Sapere sapere sapere. We keep coming back to the same verbs, but there’s always something more to learn!
We have already covered the verb sapere (to know, to know how to, to have the flavor/smell of) in previous lessons. But this week, Daniela talks about sapere once again. This time she discusses the most common meaning of sapere: to have knowledge of something. She explains how to use sapere in this sense, when followed by a verb in the infinitive rather than by a noun.
She explains about using the preposition di between conjugated sapere and the verb in the infinitive:
Allora diciamo: sappiamo di essere i più forti. I più forti.
So we say, "We know we're the strongest. The strongest."Play Caption
So di essere in ritardo.
I know I am late. (Or, I know that I’m late.)
The preposition di is generally translated as "of," but the trick here is that in English we don’t use the preposition “of” in this kind of situation. We either use “that,” as in “I know that I am late,” or we don’t use any preposition at all, as in “I know I am late.” All in all, sapere plus di plus infinitive is a construction that is difficult to match up in English, so we just have to assimilate it as best we can.
Let’s look at some more examples of sapere plus di, so you can get a feel for it.
Uno stupido non sa di essere stupido (an idiot doesn’t know he’s stupid).
Sappiamo di doverti delle scuse (we know we owe you an apology).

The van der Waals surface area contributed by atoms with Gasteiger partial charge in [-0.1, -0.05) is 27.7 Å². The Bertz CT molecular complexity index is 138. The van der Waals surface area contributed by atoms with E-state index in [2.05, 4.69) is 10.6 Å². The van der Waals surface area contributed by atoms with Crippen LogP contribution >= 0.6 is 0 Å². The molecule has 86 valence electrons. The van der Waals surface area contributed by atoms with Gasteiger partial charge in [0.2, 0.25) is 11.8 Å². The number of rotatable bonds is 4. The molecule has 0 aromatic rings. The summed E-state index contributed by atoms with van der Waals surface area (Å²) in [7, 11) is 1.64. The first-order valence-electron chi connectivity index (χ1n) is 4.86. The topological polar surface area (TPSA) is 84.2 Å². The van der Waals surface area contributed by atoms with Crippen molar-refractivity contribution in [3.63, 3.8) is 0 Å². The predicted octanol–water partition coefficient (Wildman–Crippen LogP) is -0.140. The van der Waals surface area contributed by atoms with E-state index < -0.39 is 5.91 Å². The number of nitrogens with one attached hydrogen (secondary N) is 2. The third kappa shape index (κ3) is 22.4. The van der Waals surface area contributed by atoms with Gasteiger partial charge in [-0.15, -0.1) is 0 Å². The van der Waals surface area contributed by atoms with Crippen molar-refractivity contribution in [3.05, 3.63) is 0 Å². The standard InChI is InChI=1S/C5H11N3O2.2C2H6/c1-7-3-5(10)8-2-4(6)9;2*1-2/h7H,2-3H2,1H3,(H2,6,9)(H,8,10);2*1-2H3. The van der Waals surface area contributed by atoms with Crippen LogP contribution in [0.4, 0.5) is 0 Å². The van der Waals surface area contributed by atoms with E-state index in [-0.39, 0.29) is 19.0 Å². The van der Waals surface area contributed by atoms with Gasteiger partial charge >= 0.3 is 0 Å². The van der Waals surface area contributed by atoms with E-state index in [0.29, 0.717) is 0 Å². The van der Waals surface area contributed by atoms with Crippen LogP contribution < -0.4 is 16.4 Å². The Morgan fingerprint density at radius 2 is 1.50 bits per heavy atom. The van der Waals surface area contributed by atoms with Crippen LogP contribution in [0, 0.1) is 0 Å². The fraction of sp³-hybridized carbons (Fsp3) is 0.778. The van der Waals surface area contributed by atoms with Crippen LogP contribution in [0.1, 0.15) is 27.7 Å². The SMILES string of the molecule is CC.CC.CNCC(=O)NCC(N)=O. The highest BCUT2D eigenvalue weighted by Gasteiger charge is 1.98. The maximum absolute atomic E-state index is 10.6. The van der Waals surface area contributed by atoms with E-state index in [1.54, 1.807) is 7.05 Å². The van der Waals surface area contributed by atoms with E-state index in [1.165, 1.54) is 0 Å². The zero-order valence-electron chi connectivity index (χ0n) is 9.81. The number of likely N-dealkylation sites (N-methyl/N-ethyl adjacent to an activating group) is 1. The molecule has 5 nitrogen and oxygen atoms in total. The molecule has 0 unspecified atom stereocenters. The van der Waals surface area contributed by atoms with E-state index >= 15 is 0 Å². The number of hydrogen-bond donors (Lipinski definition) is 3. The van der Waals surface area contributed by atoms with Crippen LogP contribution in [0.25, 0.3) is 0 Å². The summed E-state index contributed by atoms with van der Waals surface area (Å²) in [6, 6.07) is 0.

Sai di essere l’unica persona in grado di risolvere il problema (do you know you are the only person able to solve the problem)?
Sapete di camminare in mezzo alla strada (do you know you are walking in the middle of the road)?
Sanno di infrangere la legge, ma non gli importa niente (they know they are breaking the law, but they don’t care).
Leonardo sa di essere stato scorretto con me (Leonardo knows he has not been fair with me).
One of the other ways sapere gets used is to mean “to know how to.” Daniela has explained this in another video lesson:
Per esempio, io posso dire: Luca sa nuotare.
For example, I may say, "Luca knows how to swim."Play Caption
Here are some additional examples of this meaning. It should be mentioned that in this case, sapere acts like a modal verb, such as “can,” “must,” “may,” etc. Remember that with modal verbs, there is no preposition before the infinitive.
Non so parlare spagnolo (I don’t know how to speak Spanish).
Roberto non sa cucinare (Roberto doesn’t know how to cook).
Non sapete leggere fra le righe (you don’t know how to read between the lines).
I miei genitori non sanno ballare (my parents don’t know how to dance).
And let’s not forget that we can also use sapere before a noun.
Sai l’ora (do you know the time)?
So quello che dico (I know what I’m saying).
So l’inglese (I know English).
Di quella canzone, Gianna non sa abbastanza bene le parole (Gianna doesn’t know the words to that song well enough).